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Statement and recommendations of the joint WHO/UNICEF meeting on infant and young child feeding
The Joint WHO/UNICEF Meeting on Infant and Young Child Feeding took place at WHO Geneva from 9 to 12 October 1979. It was held as part of the two organizations' on-going programmes on the promotion of breast-feeding and improvement of infant and young child nutrition.
The participants included representatives of governments, the United Nations system and technical agencies, nongovernmental organizations active in the area, the infant-food industry and scientists working in the field. A total of some 150 participants was present.
The meeting was conducted in plenary and five working groups. There was one background document prepared by WHO and UNICEF (FHE/ICF/79.3). The themes of the working groups were:
The Statement and Recommendations below resulted from the discussions of the participants and were agreed upon by consensus.
The joint WHO/UNICEF Meeting on Infant and Young Child Feeding, which was held at WHO in Geneva from 9 to 12 October 1979, in expressing the need for urgent action by governments, international agencies, nongovernmental organizations and the infant-food industry and health and development workers to promote the health and nutrition of infants and young children, made the following statement:
The Encouragement and Support of Breast-feeding
Health care system
Because of the fundamental importance of the health of the mother for breast-feeding, which in turn is essential for the health and development of the infant, and because health services through the primary health care approach, especially where they relate to the health of mothers and children, have an important preventive role to play, it is recommended:
Every attempt should be made to ensure the sound nutritional status of women and that their nutritional and health needs are met, especially during pregnancy. The health care system in collaboration with other sectors, should help in identifying and utilizing existing local resources so as to ensure that the nutritional needs of the mothers are met.
The health care system in general should ensure that all mothers, particularly during the period of pregnancy, are systematically provided with the type of breast-feeding education that is in keeping with their life situations and presented in practical ways that are likely to enhance their understanding and acceptance of it.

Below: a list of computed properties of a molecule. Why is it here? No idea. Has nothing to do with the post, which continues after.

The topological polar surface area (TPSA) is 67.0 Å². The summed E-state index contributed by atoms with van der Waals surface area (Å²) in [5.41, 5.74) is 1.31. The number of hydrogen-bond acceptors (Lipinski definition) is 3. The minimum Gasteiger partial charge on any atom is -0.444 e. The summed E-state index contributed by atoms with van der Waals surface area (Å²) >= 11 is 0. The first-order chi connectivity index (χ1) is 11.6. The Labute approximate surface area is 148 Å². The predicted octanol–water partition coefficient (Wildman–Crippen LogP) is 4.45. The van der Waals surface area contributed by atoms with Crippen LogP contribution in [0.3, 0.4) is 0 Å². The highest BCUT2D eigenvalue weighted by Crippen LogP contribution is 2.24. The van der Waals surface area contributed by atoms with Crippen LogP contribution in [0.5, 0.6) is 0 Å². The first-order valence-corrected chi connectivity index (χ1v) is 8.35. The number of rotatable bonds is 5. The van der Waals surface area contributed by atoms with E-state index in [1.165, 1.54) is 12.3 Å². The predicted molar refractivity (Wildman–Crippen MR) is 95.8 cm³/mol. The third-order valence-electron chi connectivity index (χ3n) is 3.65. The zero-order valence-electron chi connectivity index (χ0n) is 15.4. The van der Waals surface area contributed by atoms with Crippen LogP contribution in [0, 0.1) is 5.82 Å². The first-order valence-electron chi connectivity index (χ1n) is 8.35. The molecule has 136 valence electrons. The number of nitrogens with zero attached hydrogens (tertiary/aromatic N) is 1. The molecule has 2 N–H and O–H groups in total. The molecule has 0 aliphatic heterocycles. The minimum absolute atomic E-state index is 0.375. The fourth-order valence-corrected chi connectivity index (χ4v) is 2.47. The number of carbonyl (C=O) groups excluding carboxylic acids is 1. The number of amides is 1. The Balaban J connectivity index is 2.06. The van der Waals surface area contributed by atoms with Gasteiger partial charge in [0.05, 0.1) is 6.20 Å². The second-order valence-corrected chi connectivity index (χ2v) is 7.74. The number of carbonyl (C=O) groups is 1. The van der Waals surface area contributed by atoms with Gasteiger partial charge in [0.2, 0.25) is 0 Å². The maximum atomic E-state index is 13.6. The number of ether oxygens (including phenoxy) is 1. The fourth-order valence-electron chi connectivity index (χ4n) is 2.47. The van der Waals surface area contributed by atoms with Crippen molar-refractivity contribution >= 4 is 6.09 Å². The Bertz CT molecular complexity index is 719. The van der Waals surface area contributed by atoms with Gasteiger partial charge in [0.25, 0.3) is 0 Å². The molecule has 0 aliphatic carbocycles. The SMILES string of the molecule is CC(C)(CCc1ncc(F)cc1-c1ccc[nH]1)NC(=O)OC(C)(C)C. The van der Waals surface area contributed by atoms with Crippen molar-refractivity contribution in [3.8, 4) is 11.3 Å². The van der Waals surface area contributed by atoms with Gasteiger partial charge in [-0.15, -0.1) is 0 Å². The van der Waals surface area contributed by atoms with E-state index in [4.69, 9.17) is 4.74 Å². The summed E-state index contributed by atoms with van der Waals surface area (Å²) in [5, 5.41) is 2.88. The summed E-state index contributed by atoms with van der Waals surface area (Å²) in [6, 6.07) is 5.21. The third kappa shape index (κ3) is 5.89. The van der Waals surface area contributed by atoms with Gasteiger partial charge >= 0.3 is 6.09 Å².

Emphasis should be given to the fact that lactation is a natural biological process but that to some extent breast-feeding is an act which must be anticipated and reinforced. With adequate teaching and support almost all mothers are capable of breast-feeding and solving any problems which may arise. The best teachers will be breast-feeding mothers.
During pregnancy information and guidance should be provided to all mothers concerning preparation for breast-feeding and ways in which they can establish and maintain breast-feeding. The full cooperation of women's groups and other bodies working for the promotion of breast-feeding should be sought and supported by the health care system.
Attention should be given to ensuring that, wherever possible, all health workers in a position to provide adequate information to the mother on breast-feeding should be committed to the promotion of breast-feeding and have a thorough knowledge of its management.
Care should be given during the pregnancy period to identifying those mothers who are likely to be, because of their special social, economic or health condition, at high risk of not breast-feeding and special care should be given to them so as to enhance improvement of their situation and the establishment of breast-feeding.
Obstetrical procedures and practices should be consistent with the policy of promoting and supporting breast-feeding. In this respect, unnecessary sedation, routine use of episiotomy, and routine use of lactation suppressants should be avoided.
Breastfeeding should be initiated as soon after birth as possible, normally during the first half-hour and, in order to facilitate breast-feeding, mothers should be permitted and encouraged to keep their infants with them in the same room or close to them and to practise on-demand feeding; maternity routines and structures should be conducive to this practice.
Health-related staff, including traditional birth attendants, should seek to provide mothers not only with educational information but also with practical help and should be provided with appropriate information on the preparation for and management of breast-feeding.